Thursday, September 23, 1999
MBAs pass on big companies for tech start-ups
Drawn by appeal of Internet riches
BY RANDY TUCKER
The Cincinnati Enquirer
Robert Smith began fielding job offers from Fortune 500 companies long before the ink had dried on his MBA degree from Miami University.
The former design engineer and spring 1997 graduate of Miami's Richard T. Farmer School of Business received offers of $70,000 to $80,000 a year, signing bonuses of up to $5,000, full benefits and stock options.
Miami MBA student Michelle Hargis wants to work with an Internet-related venture because it's a 'revolution.'
(Dick Swaim photo)
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Mr. Smith's reply: Keep it.
The 29-year-old Fort Wayne, Ind., native is among an increasing number of pioneering MBAs who are passing up lucrative offers from big companies to pursue careers with risky Internet start-ups and high-tech firms.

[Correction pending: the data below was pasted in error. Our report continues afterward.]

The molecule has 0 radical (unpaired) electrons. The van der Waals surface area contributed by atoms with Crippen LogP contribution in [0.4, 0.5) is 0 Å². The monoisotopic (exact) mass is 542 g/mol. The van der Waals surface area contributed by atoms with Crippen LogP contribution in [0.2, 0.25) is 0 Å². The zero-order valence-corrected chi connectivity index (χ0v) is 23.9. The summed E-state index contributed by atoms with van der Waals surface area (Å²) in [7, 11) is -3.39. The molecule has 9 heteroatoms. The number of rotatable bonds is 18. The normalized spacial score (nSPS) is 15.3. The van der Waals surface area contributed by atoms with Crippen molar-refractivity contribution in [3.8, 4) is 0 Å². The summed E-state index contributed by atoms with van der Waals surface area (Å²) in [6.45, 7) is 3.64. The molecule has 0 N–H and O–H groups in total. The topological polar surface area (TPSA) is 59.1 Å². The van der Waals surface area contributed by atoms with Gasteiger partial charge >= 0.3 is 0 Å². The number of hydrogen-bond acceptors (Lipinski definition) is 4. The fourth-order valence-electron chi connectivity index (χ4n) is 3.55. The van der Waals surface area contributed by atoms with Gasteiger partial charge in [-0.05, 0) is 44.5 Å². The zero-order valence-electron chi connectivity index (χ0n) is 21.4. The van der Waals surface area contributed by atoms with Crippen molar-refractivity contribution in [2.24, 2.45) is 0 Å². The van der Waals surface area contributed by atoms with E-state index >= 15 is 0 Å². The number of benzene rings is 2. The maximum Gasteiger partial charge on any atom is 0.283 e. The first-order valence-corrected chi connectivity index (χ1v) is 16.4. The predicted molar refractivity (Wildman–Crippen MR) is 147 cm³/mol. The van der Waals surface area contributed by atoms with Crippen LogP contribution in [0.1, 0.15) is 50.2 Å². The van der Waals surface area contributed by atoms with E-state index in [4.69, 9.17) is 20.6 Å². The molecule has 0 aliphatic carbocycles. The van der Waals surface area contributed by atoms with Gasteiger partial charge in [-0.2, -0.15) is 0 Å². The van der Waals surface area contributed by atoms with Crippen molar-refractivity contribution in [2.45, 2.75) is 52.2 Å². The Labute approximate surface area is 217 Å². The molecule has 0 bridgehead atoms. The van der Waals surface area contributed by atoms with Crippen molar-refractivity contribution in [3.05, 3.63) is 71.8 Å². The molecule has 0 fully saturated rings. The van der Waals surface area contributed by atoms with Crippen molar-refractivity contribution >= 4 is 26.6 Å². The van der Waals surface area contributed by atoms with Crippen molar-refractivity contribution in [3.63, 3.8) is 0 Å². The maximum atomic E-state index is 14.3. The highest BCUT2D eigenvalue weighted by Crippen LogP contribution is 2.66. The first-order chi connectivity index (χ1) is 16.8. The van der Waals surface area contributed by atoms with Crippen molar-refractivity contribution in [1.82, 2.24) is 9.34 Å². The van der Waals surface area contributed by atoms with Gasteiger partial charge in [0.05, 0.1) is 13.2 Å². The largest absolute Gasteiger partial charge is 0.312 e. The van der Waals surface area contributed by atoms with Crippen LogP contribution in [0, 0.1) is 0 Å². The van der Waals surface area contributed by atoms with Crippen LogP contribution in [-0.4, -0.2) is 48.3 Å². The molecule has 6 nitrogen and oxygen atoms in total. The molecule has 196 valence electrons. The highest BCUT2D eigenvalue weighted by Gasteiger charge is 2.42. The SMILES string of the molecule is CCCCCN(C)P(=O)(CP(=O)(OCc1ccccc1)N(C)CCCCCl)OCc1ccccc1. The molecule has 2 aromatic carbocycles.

Demand for employees with both business and technical skills has soared as more and more businesses venture online, creating a new world of possibilities for next-generation MBAs.
At the same time, however, the e-commerce gold rush has created new recruiting challenges for such corporate giants as Procter & Gamble, Chiquita, General Electric and Fifth Third Bank businesses with their headquarters or major operations in Cincinnati. Recruiters have been forced to be more creative, pitch their companies harder and, often, pay more to get top talent.
It used to be primarily corporate America vs. consulting and investment banking, said Doug Eker, associate director of U.S. recruiting for P&G. The dot-coms have come in and created another segment of
the market. We're certainly seeing an increase in the number of people who want to go into the e-commerce area.
Mr. Smith thumbed his nose at corporate America to take a job six months ago with Corecomm a small, Cleveland-based telecommunications company that offers telephone, paging and Internet service on one bill.
In his new job as senior business analyst, implementing financial-based software for Corecomm, Mr. Smith said he earns about $15,000 a year less than what he could be making at a bigger company.
In his view, the long-term benefits of getting in on the ground floor of what he described as the next Industrial Revolution are well worth the difference.
Money isn't my main concern right now, Mr. Smith said. I see this as an opportunity to get into an industry that's really getting ready to make a big change in the way we do things. It (e-commerce) has got the potential to explode.
It also has the potential to blow up in your face.